Because the right of two people of the same sex to marry, or the right of a woman to have access to birth control, to be able to make health care decisions concerning her own body, both come down to the same thing. A larger, more powerful group is trying to make laws that make these decisions for us—without our input or approval.
I grew up just after the Civil Rights movement had fought and won some of its strongest battles. I was raised to believe I could choose any profession I desired, that I was not limited by gender. My biggest problem was the competition I faced from all the young women just like me entering my field for the first time. The ground had been broken by others before me. I foolishly believed that once these battles had been won, they were victories forever. It wasn’t until I left college that I ran into real gender discrimination for the first time and it staggered me. I thought that war had been fought and won—game over, dude!
I can remember being asked on my first farm call how I, as a 120 pound woman, would handle a 2,000 pound bull. I raised an eyebrow at my questioner.
“It doesn’t matter if I’m 120 or 220, the bull still outweighs me by a factor of ten. I’m going to do what any sensible person would do. I’m going to use a head chute and drugs.”
The response got me a certain amount of grudging respect. Unlike the salesman who refused to show me a car with a stick shift.
“Aw, now honey,” he said to me, trying to put his arm around me to steer me in the direction of the long line of automatics. “You don’t want to have to be thinkin’ while you’re driving, now do you?”
I ducked out from under his arm. “What I don’t want to do is pay an extra $1500 for a transmission I don’t need.”
Needless to say, he didn’t make a sale that day.
Years later, I read an account of the first women’s astronaut program—the Mercury 13—and discovered that when I was a child, a woman couldn’t rent a car in the U.S. without the signature of a male relative. Presumably so a woman could not leave her husband without the permission of a father or brother. Regardless of the reason, I was floored by this revelation. A woman could not legally rent a car without a man telling the rental company that it was okay for her to leave her home. Even reading these words now, I find them hard to believe. I see too, that I was on the cusp between one generation’s beliefs and the next. Thank God, my mother believed in two things more than anything else: her heroine, Amelia Earhart, and the power of books to change your world.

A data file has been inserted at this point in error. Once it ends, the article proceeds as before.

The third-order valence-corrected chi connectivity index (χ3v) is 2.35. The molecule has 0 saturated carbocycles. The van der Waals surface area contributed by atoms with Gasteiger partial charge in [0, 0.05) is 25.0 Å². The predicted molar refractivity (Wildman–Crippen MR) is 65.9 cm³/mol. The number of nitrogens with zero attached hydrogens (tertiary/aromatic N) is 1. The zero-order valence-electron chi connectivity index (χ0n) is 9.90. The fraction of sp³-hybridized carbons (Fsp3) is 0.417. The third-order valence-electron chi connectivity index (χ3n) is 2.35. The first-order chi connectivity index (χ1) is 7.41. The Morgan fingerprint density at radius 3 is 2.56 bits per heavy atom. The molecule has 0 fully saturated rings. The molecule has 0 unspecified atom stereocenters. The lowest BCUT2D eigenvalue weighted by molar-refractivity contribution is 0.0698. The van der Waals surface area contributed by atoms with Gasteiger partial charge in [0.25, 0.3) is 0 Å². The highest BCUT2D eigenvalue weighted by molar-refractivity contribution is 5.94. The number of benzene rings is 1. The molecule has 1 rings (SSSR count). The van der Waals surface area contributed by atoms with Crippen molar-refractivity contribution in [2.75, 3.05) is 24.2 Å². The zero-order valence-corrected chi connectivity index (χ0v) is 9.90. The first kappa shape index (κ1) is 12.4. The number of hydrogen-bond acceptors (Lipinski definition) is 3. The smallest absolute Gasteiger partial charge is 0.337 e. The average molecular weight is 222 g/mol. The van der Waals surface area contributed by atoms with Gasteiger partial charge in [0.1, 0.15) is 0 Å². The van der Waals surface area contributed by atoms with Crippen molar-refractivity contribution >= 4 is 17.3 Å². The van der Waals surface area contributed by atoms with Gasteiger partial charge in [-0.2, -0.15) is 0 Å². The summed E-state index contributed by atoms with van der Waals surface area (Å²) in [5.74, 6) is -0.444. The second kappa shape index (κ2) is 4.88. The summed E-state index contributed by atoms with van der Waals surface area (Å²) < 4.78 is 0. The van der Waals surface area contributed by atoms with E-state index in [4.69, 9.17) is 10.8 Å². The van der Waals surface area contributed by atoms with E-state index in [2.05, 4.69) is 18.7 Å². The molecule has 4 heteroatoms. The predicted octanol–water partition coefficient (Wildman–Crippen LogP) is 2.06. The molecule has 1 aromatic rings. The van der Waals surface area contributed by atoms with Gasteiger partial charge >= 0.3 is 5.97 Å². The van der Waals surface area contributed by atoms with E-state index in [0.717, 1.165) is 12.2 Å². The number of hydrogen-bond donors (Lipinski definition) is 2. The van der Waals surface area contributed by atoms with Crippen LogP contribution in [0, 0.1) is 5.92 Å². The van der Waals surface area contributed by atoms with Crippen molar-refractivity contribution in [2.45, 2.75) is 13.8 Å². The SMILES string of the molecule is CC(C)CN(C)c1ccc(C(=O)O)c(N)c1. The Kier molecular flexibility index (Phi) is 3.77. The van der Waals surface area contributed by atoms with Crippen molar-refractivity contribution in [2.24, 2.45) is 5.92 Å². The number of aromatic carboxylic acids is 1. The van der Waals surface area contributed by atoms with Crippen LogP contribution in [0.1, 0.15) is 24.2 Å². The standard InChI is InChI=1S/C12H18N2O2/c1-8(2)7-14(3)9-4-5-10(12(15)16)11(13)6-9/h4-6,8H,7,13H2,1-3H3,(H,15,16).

Yeah, the car rental thing boggled the mind, but there was worse to come. That was when I realized that civil rights were fluid, based entirely on the whims of the people we vote into power. That’s why I’m horrified when I see some of my friends on Facebook come out in support of people who are bound and determined to take those rights away from us. You know what? Someone show me how my access to affordable birth control through Planned Parenthood has any impact on the economy. Show me how prohibiting same sex marriage is a boon to the bottom line. Tell me how prohibiting same sex marriage is any different than prohibiting interracial marriage—and yet that particular form of discrimination would be unthinkable now.
Well, perhaps not in another twenty years. It depends on who we vote into power over us.
So yeah, that’s why to a certain extent, I do feel as though I am a part of the GLBTQ community. Because I am passionate in my belief in marriage equality. Because I believe that no one should have to hide who they really are for fear of being abused or worse. Because we are all people in this together. And if the road I journey is a little less traveled, that means I’ll have time to notice you and smile on the way. And you know what? If enough people walk a certain path, it becomes more clearly defined so that other travelers can find it as well.
For everyone who leaves a comment here today, your name will be in the running to win a signed, print copy of Crying for the Moon (restricted to the Continental U.S.) or your choice of an e-book from my backlist if you live overseas. Please leave your email in your comment if you wish to take part in the contest.
Coming Soon from MLR Press: Going for Gold, the Olympic-themed M/M anthology including Lightning in a Bottle, a novella by Sarah Madison. (Release date August 31, 2012)